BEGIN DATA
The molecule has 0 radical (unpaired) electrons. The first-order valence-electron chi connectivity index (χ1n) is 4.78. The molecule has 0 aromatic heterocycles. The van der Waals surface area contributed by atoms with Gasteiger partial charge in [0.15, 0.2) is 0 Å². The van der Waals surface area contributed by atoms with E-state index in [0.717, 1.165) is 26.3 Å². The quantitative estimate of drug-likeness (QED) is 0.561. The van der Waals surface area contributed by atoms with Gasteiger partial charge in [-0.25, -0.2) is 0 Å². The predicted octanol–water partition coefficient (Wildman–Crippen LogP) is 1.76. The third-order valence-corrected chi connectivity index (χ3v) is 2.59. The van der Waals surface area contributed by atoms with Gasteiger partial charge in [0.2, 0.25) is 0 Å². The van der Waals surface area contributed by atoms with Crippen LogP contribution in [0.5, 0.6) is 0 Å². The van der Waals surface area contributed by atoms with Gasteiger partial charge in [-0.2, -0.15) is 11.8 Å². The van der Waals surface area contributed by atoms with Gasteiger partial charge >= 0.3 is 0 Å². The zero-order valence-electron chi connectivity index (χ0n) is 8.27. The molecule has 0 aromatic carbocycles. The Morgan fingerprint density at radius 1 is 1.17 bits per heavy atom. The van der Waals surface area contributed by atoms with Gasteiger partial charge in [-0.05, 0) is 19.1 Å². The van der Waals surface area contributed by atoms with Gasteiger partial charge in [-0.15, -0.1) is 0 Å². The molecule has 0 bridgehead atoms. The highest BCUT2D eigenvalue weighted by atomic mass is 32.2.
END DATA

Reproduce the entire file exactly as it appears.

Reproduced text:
The molecule has 0 radical (unpaired) electrons. The first-order valence-electron chi connectivity index (χ1n) is 4.78. The molecule has 0 aromatic heterocycles. The van der Waals surface area contributed by atoms with Gasteiger partial charge in [0.15, 0.2) is 0 Å². The van der Waals surface area contributed by atoms with E-state index in [0.717, 1.165) is 26.3 Å². The quantitative estimate of drug-likeness (QED) is 0.561. The van der Waals surface area contributed by atoms with Gasteiger partial charge in [-0.25, -0.2) is 0 Å². The predicted octanol–water partition coefficient (Wildman–Crippen LogP) is 1.76. The third-order valence-corrected chi connectivity index (χ3v) is 2.59. The van der Waals surface area contributed by atoms with Gasteiger partial charge in [0.2, 0.25) is 0 Å². The van der Waals surface area contributed by atoms with Crippen LogP contribution in [0.5, 0.6) is 0 Å². The van der Waals surface area contributed by atoms with Gasteiger partial charge in [-0.2, -0.15) is 11.8 Å². The van der Waals surface area contributed by atoms with Gasteiger partial charge >= 0.3 is 0 Å². The zero-order valence-electron chi connectivity index (χ0n) is 8.27. The molecule has 0 aromatic carbocycles. The Morgan fingerprint density at radius 1 is 1.17 bits per heavy atom. The van der Waals surface area contributed by atoms with Gasteiger partial charge in [-0.05, 0) is 19.1 Å². The van der Waals surface area contributed by atoms with Gasteiger partial charge in [-0.15, -0.1) is 0 Å². The molecule has 0 bridgehead atoms. The highest BCUT2D eigenvalue weighted by atomic mass is 32.2.